The Asymmetric World: A Nobel Tale


Subhajit Chakraborty

   This beautiful world and Mother Nature host an alluring interplay of different symmetric and asymmetric objects on the basis of which all life processes, climatic phenomena, and other scientific activities occur. Scientists have been trying to decode this interplay of symmetry and asymmetry for a long, long time now, and it seems there is significant growth in this process.

   The chemists were also not an exception; in this case, they had ventured deep into the world where they wanted to define every molecule on the basis of symmetry. This led to the foundation of some of the most significant symmetry-related theories, which further led to the foundation of modern organic chemistry. These concepts have been central to modern chemistry for a really long time now, and the importance of this remark was reflected when the 2021 Nobel Prize Chemistry was announced. How is that related to the Nobel prize? Well, fasten your seatbelts, and let us dive into the land of asymmetries and some spicy organic chemistry to try to find our answer.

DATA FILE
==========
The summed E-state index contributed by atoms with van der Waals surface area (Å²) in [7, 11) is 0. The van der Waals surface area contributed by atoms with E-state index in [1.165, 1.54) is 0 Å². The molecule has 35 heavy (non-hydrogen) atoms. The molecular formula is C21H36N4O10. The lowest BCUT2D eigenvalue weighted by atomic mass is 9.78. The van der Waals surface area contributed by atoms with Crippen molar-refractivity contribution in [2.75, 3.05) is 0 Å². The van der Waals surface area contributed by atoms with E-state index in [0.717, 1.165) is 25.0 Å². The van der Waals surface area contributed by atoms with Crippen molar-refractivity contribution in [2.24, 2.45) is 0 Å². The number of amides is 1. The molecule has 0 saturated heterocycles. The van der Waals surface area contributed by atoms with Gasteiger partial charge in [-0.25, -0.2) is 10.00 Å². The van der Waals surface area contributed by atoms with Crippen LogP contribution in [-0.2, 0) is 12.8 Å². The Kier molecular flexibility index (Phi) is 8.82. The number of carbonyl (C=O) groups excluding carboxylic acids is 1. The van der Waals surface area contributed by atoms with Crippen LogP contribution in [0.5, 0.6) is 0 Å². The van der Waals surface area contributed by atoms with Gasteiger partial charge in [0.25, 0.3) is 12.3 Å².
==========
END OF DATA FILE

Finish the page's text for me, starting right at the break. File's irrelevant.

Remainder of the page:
This year, the Nobel Prize in Chemistry was awarded to Prof. Benjamin List of Cologne University and Prof. David Macmillan of Princeton University for their brilliant contribution in “Asymmetric Organocatalysis”.

   Now, these terms seem pretty complex, so let us first try to understand the primary context of the term Asymmetric Synthesis.

   Asymmetric synthesis refers to the preferential synthesis of only one product in a reaction where more than one compound is forming. It’s like choosing between two items from a mixture.

   Now that we are somewhat familiar with asymmetric reactions, then comes the fair question, "What about the catalysts?"

   Let us first understand some basic properties of catalysts. Catalysts are a group of chemical compounds which are involved in fastening chemical reactions and improving the quality of reactions. These chemicals themselves remain intact throughout the course of the reaction.

   The question regarding these catalysts has led to the foundation of asymmetric catalysis. The majority of reactions in organic chemistry employ either metal as catalysts or some enzymes for catalysis. These catalysts are highly effective but there are some problems and issues with them.